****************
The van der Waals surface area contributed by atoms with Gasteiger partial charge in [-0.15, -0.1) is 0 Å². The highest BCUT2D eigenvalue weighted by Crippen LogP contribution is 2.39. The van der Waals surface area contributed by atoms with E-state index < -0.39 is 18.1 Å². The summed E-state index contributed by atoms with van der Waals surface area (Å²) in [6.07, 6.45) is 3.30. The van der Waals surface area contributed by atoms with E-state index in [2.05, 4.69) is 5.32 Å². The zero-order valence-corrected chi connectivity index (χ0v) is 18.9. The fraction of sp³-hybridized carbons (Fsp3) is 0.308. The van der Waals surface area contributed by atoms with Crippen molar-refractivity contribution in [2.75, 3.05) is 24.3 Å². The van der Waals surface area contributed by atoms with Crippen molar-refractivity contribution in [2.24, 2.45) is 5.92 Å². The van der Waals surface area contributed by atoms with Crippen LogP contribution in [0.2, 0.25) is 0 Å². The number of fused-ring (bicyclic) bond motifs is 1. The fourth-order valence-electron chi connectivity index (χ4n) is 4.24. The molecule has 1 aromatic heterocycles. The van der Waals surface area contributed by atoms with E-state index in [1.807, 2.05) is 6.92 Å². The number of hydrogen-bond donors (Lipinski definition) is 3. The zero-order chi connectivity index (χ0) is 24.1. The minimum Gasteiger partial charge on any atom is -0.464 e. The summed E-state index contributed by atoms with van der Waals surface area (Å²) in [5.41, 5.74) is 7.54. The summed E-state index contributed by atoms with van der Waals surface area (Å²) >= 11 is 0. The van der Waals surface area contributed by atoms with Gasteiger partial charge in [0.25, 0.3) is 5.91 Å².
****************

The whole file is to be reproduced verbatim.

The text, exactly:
The van der Waals surface area contributed by atoms with Gasteiger partial charge in [-0.15, -0.1) is 0 Å². The highest BCUT2D eigenvalue weighted by Crippen LogP contribution is 2.39. The van der Waals surface area contributed by atoms with E-state index < -0.39 is 18.1 Å². The summed E-state index contributed by atoms with van der Waals surface area (Å²) in [6.07, 6.45) is 3.30. The van der Waals surface area contributed by atoms with E-state index in [2.05, 4.69) is 5.32 Å². The zero-order valence-corrected chi connectivity index (χ0v) is 18.9. The fraction of sp³-hybridized carbons (Fsp3) is 0.308. The van der Waals surface area contributed by atoms with Crippen molar-refractivity contribution in [2.75, 3.05) is 24.3 Å². The van der Waals surface area contributed by atoms with Crippen molar-refractivity contribution in [2.24, 2.45) is 5.92 Å². The van der Waals surface area contributed by atoms with Crippen LogP contribution in [0.2, 0.25) is 0 Å². The number of fused-ring (bicyclic) bond motifs is 1. The fourth-order valence-electron chi connectivity index (χ4n) is 4.24. The molecule has 1 aromatic heterocycles. The van der Waals surface area contributed by atoms with E-state index in [1.807, 2.05) is 6.92 Å². The number of hydrogen-bond donors (Lipinski definition) is 3. The zero-order chi connectivity index (χ0) is 24.1. The minimum Gasteiger partial charge on any atom is -0.464 e. The summed E-state index contributed by atoms with van der Waals surface area (Å²) in [5.41, 5.74) is 7.54. The summed E-state index contributed by atoms with van der Waals surface area (Å²) >= 11 is 0. The van der Waals surface area contributed by atoms with Gasteiger partial charge in [0.25, 0.3) is 5.91 Å².